Consequently, he made a plea to the federal and state governments, as well as non-governmental organizations and compassionate individuals, to extend their support to the people, particularly those in vulnerable circumstances.
The spokesperson for the IDPs also implored them to work towards finding a lasting solution to the challenges faced by the IDPs in the state and the nation as a whole.
“It is truly distressing to witness expectant women giving birth on the bare floors of classrooms, exposing the nursing mothers and their newborns to dire conditions. It is imperative that government at all levels address our plight. The IDPs require all the assistance they can receive to endure the hardships in the various camps,” urged Amuwa.
Due to the sustained attacks in several northern states of the country, the estimated count of Internally Displaced Persons (IDPs) in Nasarawa, Benue, Niger, and Plateau states has surged to over 500,000 in 2023, according to data compiled from various local and international organizations.
Although there has been an improvement in the security situation in some parts of Nigeria, with a decline in the scale of attacks, numerous Nigerians are still being forced from their homes by criminal groups, bandits, and other terrorist organizations.
In 2022, the International Organization for Migration reported that over 3.6 million people were displaced in Adamawa, Bauchi, Borno, Gombe, Taraba, and Yobe. Unfortunately, this trend is not yet over, as bandits continue to threaten many areas of the country and sadly achieve their criminal objectives.
On July 14, 2023, Plateau State alone hosted an estimated 18,751 internally displaced persons, according to a report from the Gideon and Funmi Para-Mallam Peace Foundation. The report specified that these IDPs hailed from eight different local government areas within the state.
In the context of addressing the challenges faced by internally displaced persons across the nation, Ezekiel Manzo, the spokesperson for the National Emergency Management Agency (NEMA), informed Arewa PUNCH about the federal government’s efforts. He revealed that the government had initiated an emergency intervention program in several affected states. This endeavor, he explained, is set to be extended to all 36 states in the country and the Federal Capital Territory, Abuja.
Manzo elaborated on the various interventions in progress. For example, NEMA has commenced the distribution of relief supplies as part of a Special National Economic Livelihood Emergency Intervention sanctioned by the Federal Government for the benefit of citizens. The distribution has already begun in Taraba, Bauchi, and Gombe states and is slated to cover all 36 states, as well as the FCT, to support communities affected across the nation.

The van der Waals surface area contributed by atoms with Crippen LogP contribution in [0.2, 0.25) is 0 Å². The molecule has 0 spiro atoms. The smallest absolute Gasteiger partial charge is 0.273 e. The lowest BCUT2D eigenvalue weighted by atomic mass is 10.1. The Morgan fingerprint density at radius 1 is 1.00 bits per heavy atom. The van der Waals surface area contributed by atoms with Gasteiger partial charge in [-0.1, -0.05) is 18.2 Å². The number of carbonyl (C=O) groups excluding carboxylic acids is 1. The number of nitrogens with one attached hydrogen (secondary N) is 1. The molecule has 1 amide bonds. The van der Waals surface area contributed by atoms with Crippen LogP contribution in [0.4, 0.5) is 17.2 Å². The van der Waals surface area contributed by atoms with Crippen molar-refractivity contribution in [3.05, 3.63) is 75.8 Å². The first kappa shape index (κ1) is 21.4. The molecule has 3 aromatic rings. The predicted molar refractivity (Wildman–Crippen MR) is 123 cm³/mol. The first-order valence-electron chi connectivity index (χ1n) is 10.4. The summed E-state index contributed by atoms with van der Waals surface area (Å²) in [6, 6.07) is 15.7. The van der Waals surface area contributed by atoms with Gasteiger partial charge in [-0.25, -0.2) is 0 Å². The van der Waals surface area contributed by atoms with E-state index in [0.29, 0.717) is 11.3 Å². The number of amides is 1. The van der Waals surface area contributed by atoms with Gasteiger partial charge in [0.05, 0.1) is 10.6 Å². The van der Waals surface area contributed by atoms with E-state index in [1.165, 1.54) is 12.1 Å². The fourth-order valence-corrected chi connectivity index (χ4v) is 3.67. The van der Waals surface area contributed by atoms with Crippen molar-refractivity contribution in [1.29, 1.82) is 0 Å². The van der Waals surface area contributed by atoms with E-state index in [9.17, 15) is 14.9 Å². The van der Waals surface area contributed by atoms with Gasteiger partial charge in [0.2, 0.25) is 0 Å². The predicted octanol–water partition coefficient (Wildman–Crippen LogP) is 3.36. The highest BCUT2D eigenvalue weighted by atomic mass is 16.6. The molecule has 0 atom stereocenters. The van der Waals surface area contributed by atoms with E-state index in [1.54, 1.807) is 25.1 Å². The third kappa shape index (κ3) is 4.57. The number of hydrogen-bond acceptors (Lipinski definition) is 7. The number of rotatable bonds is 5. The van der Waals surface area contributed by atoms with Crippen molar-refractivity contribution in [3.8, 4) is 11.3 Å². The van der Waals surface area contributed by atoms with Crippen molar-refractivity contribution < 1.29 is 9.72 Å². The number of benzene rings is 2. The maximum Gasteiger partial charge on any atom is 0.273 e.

Similarly, Mr. Ladan Ayuba, the NEMA Coordinator in Adamawa State, expressed concern over the prevalence of underage marriages within the IDP camp. He remarked that while he observed many couples with children, he hesitated to comment on marriages in general. He believed that individuals should be free to make their own choices, and these marriages were contracted with the consent of their parents. Thus, they were considered a right for those aged 18 and above.
“Regrettably, considering the ages of these recent couples, it implies that they will be dependent on their parents and even the government, and this is not an advisable or encouraged situation.
I intend to arrange a meeting with the Executive Secretary of the State Emergency Management Agency and collaborate with our development partners to address this issue. We will also engage with the camp leaders to sensitize them about the importance of preventing such occurrences. It’s not just about the love they profess for each other; they should wait until they reach a suitable age for marriage. This way, the husbands will be better equipped to support their families without having to rely on sporadic assistance.
This matter is of significant concern, and I am grateful to Arewa PUNCH for bringing it to our attention. We will strive to ensure that these individuals have a brighter future, even while they are residing in the camp,” responded Ayuba to an SMS sent to his phone.
Additionally, our correspondent, conversing through a Hausa interpreter, spoke with Abba Umar, the Chairman of the Fufore camp, to inquire if he was aware of the five marriages that had taken place in the camp. He promptly corrected the number, stating that there were six such marriages.
However, he expressed his disapproval of underage marriages, even though he acknowledged the value of marriage. Umar pledged to make every effort to prevent such occurrences in the camps, especially in the Fufore camp, going forward